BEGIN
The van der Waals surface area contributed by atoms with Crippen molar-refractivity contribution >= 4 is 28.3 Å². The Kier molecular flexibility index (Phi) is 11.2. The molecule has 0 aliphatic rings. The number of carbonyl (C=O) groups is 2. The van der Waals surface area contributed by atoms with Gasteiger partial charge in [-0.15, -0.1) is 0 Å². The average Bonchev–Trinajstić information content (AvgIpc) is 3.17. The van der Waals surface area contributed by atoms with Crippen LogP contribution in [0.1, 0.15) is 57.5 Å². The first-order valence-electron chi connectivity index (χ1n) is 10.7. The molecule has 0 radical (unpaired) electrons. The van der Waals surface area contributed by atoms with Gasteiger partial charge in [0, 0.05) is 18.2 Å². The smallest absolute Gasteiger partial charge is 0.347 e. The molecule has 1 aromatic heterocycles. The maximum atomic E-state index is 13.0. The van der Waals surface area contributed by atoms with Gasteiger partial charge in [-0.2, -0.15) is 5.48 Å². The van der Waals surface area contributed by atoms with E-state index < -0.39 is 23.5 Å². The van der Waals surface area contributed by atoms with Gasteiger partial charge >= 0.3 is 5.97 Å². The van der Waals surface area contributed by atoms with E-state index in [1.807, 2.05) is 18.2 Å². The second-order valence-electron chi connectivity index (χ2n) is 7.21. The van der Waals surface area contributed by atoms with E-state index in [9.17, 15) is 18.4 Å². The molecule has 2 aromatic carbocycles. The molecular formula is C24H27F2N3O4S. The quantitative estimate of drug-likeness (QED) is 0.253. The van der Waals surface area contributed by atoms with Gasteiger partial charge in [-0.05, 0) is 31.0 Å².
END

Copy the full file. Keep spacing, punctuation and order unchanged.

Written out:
The van der Waals surface area contributed by atoms with Crippen molar-refractivity contribution >= 4 is 28.3 Å². The Kier molecular flexibility index (Phi) is 11.2. The molecule has 0 aliphatic rings. The number of carbonyl (C=O) groups is 2. The van der Waals surface area contributed by atoms with Gasteiger partial charge in [-0.15, -0.1) is 0 Å². The average Bonchev–Trinajstić information content (AvgIpc) is 3.17. The van der Waals surface area contributed by atoms with Crippen LogP contribution in [0.1, 0.15) is 57.5 Å². The first-order valence-electron chi connectivity index (χ1n) is 10.7. The molecule has 0 radical (unpaired) electrons. The van der Waals surface area contributed by atoms with Gasteiger partial charge in [0, 0.05) is 18.2 Å². The smallest absolute Gasteiger partial charge is 0.347 e. The molecule has 1 aromatic heterocycles. The maximum atomic E-state index is 13.0. The van der Waals surface area contributed by atoms with Gasteiger partial charge in [-0.2, -0.15) is 5.48 Å². The van der Waals surface area contributed by atoms with E-state index < -0.39 is 23.5 Å². The van der Waals surface area contributed by atoms with Gasteiger partial charge >= 0.3 is 5.97 Å². The van der Waals surface area contributed by atoms with E-state index in [1.807, 2.05) is 18.2 Å². The second-order valence-electron chi connectivity index (χ2n) is 7.21. The van der Waals surface area contributed by atoms with E-state index in [9.17, 15) is 18.4 Å². The molecule has 2 aromatic carbocycles. The molecular formula is C24H27F2N3O4S. The quantitative estimate of drug-likeness (QED) is 0.253. The van der Waals surface area contributed by atoms with Gasteiger partial charge in [-0.05, 0) is 31.0 Å².